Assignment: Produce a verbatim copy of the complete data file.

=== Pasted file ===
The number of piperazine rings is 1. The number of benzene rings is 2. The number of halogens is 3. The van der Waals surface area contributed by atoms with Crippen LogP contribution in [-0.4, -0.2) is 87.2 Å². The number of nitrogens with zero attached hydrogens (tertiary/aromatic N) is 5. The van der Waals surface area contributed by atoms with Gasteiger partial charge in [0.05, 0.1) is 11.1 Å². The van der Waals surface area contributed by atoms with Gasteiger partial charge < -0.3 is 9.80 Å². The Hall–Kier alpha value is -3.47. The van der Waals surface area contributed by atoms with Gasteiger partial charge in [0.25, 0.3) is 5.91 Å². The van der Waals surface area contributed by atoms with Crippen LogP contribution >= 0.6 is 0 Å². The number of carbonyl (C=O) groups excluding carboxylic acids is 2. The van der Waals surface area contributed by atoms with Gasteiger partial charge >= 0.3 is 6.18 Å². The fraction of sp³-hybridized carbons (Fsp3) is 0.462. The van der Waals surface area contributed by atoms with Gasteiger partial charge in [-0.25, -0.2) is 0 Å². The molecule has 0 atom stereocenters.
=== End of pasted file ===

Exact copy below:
The number of piperazine rings is 1. The number of benzene rings is 2. The number of halogens is 3. The van der Waals surface area contributed by atoms with Crippen LogP contribution in [-0.4, -0.2) is 87.2 Å². The number of nitrogens with zero attached hydrogens (tertiary/aromatic N) is 5. The van der Waals surface area contributed by atoms with Gasteiger partial charge in [0.05, 0.1) is 11.1 Å². The van der Waals surface area contributed by atoms with Gasteiger partial charge < -0.3 is 9.80 Å². The Hall–Kier alpha value is -3.47. The van der Waals surface area contributed by atoms with Gasteiger partial charge in [0.25, 0.3) is 5.91 Å². The van der Waals surface area contributed by atoms with Crippen LogP contribution >= 0.6 is 0 Å². The number of carbonyl (C=O) groups excluding carboxylic acids is 2. The van der Waals surface area contributed by atoms with Gasteiger partial charge >= 0.3 is 6.18 Å². The fraction of sp³-hybridized carbons (Fsp3) is 0.462. The van der Waals surface area contributed by atoms with Gasteiger partial charge in [-0.25, -0.2) is 0 Å². The molecule has 0 atom stereocenters.